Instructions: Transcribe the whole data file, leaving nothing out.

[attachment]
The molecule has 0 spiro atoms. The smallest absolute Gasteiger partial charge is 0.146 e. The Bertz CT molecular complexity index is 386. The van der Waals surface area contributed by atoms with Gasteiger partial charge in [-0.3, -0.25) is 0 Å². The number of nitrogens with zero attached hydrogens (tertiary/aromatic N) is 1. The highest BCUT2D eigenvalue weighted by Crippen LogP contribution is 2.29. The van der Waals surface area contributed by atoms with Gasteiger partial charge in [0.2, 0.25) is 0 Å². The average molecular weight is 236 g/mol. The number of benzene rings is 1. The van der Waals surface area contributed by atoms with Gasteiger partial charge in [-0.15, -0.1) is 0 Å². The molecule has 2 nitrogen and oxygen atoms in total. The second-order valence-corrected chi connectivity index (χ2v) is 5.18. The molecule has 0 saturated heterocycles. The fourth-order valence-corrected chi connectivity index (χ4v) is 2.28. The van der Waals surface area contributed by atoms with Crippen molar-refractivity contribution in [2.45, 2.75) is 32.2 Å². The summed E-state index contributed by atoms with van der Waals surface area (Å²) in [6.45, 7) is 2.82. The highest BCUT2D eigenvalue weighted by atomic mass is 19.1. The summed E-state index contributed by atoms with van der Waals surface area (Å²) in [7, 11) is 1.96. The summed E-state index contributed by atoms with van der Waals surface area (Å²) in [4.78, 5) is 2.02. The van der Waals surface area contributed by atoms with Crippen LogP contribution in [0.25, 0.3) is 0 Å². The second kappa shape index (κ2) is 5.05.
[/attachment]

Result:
The molecule has 0 spiro atoms. The smallest absolute Gasteiger partial charge is 0.146 e. The Bertz CT molecular complexity index is 386. The van der Waals surface area contributed by atoms with Gasteiger partial charge in [-0.3, -0.25) is 0 Å². The number of nitrogens with zero attached hydrogens (tertiary/aromatic N) is 1. The highest BCUT2D eigenvalue weighted by Crippen LogP contribution is 2.29. The van der Waals surface area contributed by atoms with Gasteiger partial charge in [0.2, 0.25) is 0 Å². The average molecular weight is 236 g/mol. The number of benzene rings is 1. The van der Waals surface area contributed by atoms with Gasteiger partial charge in [-0.15, -0.1) is 0 Å². The molecule has 2 nitrogen and oxygen atoms in total. The second-order valence-corrected chi connectivity index (χ2v) is 5.18. The molecule has 0 saturated heterocycles. The fourth-order valence-corrected chi connectivity index (χ4v) is 2.28. The van der Waals surface area contributed by atoms with Crippen molar-refractivity contribution in [2.45, 2.75) is 32.2 Å². The summed E-state index contributed by atoms with van der Waals surface area (Å²) in [6.45, 7) is 2.82. The highest BCUT2D eigenvalue weighted by atomic mass is 19.1. The summed E-state index contributed by atoms with van der Waals surface area (Å²) in [7, 11) is 1.96. The summed E-state index contributed by atoms with van der Waals surface area (Å²) in [4.78, 5) is 2.02. The van der Waals surface area contributed by atoms with Crippen LogP contribution in [0.25, 0.3) is 0 Å². The second kappa shape index (κ2) is 5.05.